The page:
I'm getting flak for buying an iPhone. Some of it is because it's an Apple product, and Apple is considered a purveyor of evil in some circles - of which more anon. Some of it is because the two networks you can use with iPhone are both supporters of neo-conservative political groups. AT&T infamously gives money to the Tea Party, for instance. The rest of it is just because of the in-crowd, poseur, pod-people kind of behavior ascribed to Apple users, especially iPhone users.
As for money going to the Tea Party, from a progressive standpoint, the power of the Tea Party among the GOP isn't entirely bad news, if you think about it. If Michele Bachmann runs for President in 2012, it's going to be very obvious to many more people just how insane she and her political ideas are.
The reason I went for the Apple smart phone is because I'm an Apple user and wanted the greatest possible integration of the various gizmos in my life. There is also a particular kind of user experience that Apple products provide, that I'm comfortable with and used to.
Here's the thing: the iPhone is what we got instead of flying jet cars. Of the futurist notions of technological changes in how we travel, communicate, and so on, the one that's actually come true is right there in that little bitty shiny black device.
And Apple is, indeed, evil. They have a market strategy that can only be the result of dealing with Satan. Their target is, approximately, me. Yesterday I was on customer support several times, trying to work out an upgrade to Leopard for my old iBook G4. Every time I was on hold, I mean every time, the music was exactly pitched to flatter how hip I still manage to be, despite being of a certain age when hips become more a concern than hipness.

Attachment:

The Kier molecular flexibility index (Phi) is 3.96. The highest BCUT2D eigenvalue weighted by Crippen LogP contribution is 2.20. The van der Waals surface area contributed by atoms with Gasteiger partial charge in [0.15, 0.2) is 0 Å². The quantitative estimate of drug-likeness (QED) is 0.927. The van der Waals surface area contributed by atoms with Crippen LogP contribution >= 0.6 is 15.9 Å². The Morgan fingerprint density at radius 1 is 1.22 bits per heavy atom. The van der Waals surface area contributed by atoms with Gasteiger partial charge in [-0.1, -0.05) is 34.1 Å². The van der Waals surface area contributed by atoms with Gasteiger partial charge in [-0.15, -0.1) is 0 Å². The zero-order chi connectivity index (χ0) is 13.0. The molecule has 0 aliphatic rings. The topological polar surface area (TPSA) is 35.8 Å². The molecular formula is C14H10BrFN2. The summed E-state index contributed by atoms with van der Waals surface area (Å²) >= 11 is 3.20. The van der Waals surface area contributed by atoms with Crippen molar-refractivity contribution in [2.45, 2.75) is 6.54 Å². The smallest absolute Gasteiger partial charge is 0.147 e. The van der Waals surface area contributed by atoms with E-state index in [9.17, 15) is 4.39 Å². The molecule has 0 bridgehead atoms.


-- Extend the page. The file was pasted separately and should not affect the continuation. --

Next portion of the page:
The machines are cool. The store is cool. They go out of their damned way, with regard to every aspect of everything they do, to make it just that bit more cool: layout of the sales floor, down to the spacing of the units apart from each other, how staff approach you, that whole Genius Bar silliness. It's strangely exhausting. (We went through a phenomenological and ideological analysis of the store Friday night and unpacked this whole shebang, but I neglected to take notes. Maybe I'll recap it some time.)
So, yep, evil.